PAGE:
The suspected diagnosis is clinically supported by the inability to pass a 6 French suction catheter through the nasal cavity and can be confirmed with a diagnostic flexible nasopharyngoscopy. Computed tomography of the nose can also confirm the diagnosis; furthermore it shows what type of atresia it is, purely bony or membranous and bony (Fig. 3.8). Unilateral atresia rarely causes respiratory distress and often escapes detection until later in childhood when a thick unilateral mucoid discharge is noted; it is not uncommon for it to be diagnosed as sinusitis.
Computed tomography demonstrating choanal atresia (see arrows)
Treatment of choanal atresia is surgical. In the case of bilateral atresia, the immediate distress can often be temporarily addressed with either an oral airway or a McGovern nipple, which has either a single enlarged hole or two additional lateral holes at its tip. There are three basics approaches for the repair: transpalatal, transeptal, and transnasal. The transpalatal approach, while it provides great visualization of the surgical field, is typically reserved for older patients as it can result in malocclusion in up to 50 % of patients, a consequence of disrupting the palate before it has completely grown . The transeptal approach is typically reserved for unilateral cases. Endoscopic transnasal repair is the most common approach today; it can address either membranous or bony defects. Endoscopes can be used transnasally and through the oropharynx (Fig. 3.9) demonstrates the endoscopic appearance of the bilateral atresia taken from the nasopharynx. Revision surgery is commonly needed to dilate the passages as the child grows.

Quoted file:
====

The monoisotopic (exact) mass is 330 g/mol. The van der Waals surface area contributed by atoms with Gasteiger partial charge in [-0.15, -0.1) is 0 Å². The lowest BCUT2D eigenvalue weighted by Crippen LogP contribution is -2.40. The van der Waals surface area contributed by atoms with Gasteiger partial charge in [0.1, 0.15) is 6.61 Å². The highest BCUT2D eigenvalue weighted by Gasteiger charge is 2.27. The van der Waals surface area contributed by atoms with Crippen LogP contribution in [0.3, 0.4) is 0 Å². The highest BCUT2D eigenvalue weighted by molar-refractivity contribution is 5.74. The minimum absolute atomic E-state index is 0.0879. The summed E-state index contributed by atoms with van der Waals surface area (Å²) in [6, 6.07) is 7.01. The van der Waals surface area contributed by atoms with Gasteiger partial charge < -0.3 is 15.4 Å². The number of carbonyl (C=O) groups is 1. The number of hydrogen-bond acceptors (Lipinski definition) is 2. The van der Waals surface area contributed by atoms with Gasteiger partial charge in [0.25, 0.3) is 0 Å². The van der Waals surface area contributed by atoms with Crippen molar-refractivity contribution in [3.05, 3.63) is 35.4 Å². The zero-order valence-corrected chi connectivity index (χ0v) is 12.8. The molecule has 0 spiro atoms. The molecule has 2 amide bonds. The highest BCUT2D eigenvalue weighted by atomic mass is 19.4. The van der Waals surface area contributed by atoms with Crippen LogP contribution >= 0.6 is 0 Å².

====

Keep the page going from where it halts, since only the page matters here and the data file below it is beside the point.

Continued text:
Endoscopic photograph of bilateral choanal atresia taken from the nasopharynx
Craniopharyngiomas are benign-appearing dysodontogenic epithelial tumors; the great majority of these affect intradural suprasellar anatomy but they can and do extend into infrasellar regions.